What is the translation of pumpernickel?

What is the translation of pumpernickel?

farting devil
Hence, pumpernickel means “farting devil” or “devil’s fart”, a definition accepted by the publisher Random House, and by some English language dictionaries, including the Merriam-Webster Dictionary. The American Heritage Dictionary adds “so named from being hard to digest”.

Where did the term pumpernickel come from?


What is the history of pumpernickel bread?

Pumpernickel is an unleavened dark bread made from whole rye grain which is prepared using a sourdough process. It is claimed to have originated during the fifteenth or sixteenth century in Westphalia, Germany, where it was developed during a famine. It is often suggested that pumpernickel has French origins.

What kind of bread is pumpernickel?

rye flour
Pumpernickel bread is usually made with a high proportion of rye flour and a small amount of wheat flour. It’s the rye flour however that’s of particular interest. Traditional Old World black pumpernickel bread uses coarse rye flour that’s ground from the entire rye berry. This flour is sometimes referred to as ‘meal’.

What is the origin of the word pumpernickel?

Here are all the possible meanings and translations of the word pumpernickel. Origin: From Pumpernickel. a sort of bread, made of unbolted rye, which forms the chief food of the Westphalian peasants. It is acid but nourishing Pumpernickel is a typically heavy, slightly sweet rye bread traditionally made with coarsely ground rye.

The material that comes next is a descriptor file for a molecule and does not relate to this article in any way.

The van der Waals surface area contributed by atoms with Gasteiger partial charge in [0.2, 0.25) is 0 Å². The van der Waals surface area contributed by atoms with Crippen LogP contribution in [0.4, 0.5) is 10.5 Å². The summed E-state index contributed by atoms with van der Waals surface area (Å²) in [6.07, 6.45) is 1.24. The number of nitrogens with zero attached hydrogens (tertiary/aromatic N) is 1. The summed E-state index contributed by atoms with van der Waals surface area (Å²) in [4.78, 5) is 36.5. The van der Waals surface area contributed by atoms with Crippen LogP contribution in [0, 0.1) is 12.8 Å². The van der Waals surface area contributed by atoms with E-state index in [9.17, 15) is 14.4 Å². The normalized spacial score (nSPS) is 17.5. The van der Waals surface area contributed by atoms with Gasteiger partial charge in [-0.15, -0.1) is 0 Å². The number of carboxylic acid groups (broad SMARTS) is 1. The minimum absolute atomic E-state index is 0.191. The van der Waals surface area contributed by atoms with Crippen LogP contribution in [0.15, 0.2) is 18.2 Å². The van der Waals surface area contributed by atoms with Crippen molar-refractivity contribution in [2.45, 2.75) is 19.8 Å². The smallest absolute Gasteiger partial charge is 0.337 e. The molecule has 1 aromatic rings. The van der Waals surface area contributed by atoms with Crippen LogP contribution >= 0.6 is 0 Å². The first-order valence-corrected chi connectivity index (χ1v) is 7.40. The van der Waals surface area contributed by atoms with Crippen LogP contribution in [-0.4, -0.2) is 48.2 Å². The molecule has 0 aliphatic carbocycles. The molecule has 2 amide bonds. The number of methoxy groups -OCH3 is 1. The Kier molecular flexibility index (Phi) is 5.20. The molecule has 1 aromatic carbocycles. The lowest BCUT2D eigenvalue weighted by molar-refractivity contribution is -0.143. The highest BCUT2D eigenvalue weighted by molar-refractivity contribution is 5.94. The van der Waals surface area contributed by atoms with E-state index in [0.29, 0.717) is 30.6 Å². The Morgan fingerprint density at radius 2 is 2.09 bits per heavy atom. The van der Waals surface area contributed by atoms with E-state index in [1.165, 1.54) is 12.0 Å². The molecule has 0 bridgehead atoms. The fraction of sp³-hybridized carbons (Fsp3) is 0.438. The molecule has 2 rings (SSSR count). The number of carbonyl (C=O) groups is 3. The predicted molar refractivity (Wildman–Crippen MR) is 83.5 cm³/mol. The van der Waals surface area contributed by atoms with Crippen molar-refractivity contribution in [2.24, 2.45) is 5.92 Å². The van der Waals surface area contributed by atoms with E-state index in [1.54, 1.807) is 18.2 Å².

Which is the best example of pumpernickel bread?

Definition of pumpernickel : a dark coarse sourdough bread made of unbolted rye flour Examples of pumpernickel in a Sentence Recent Examples on the Web One problem: Most rye and pumpernickel bread in grocery stores is made with refined flours.

Why is pain pour Nicol called pumpernickel?

The German locals, apparently unoffended (and also inexplicably lacking a word of their own for this type of bread) decided to adopt the spiteful phrase as a name for the dark loaf, rendering the French “pain pour Nicol” as “pumpernickel.”

Why is German pumpernickel so popular in America?

To increase production and profits the slow baking characteristic of German pumpernickel is forgone, resulting in a loaf indiscernible from dark rye bread. Some shops and boutique bakeries in America still use centuries old recipes, often times also selling other German foods. ^ “Pumpernickel at The Mavens’ Word of the Day”. Random House.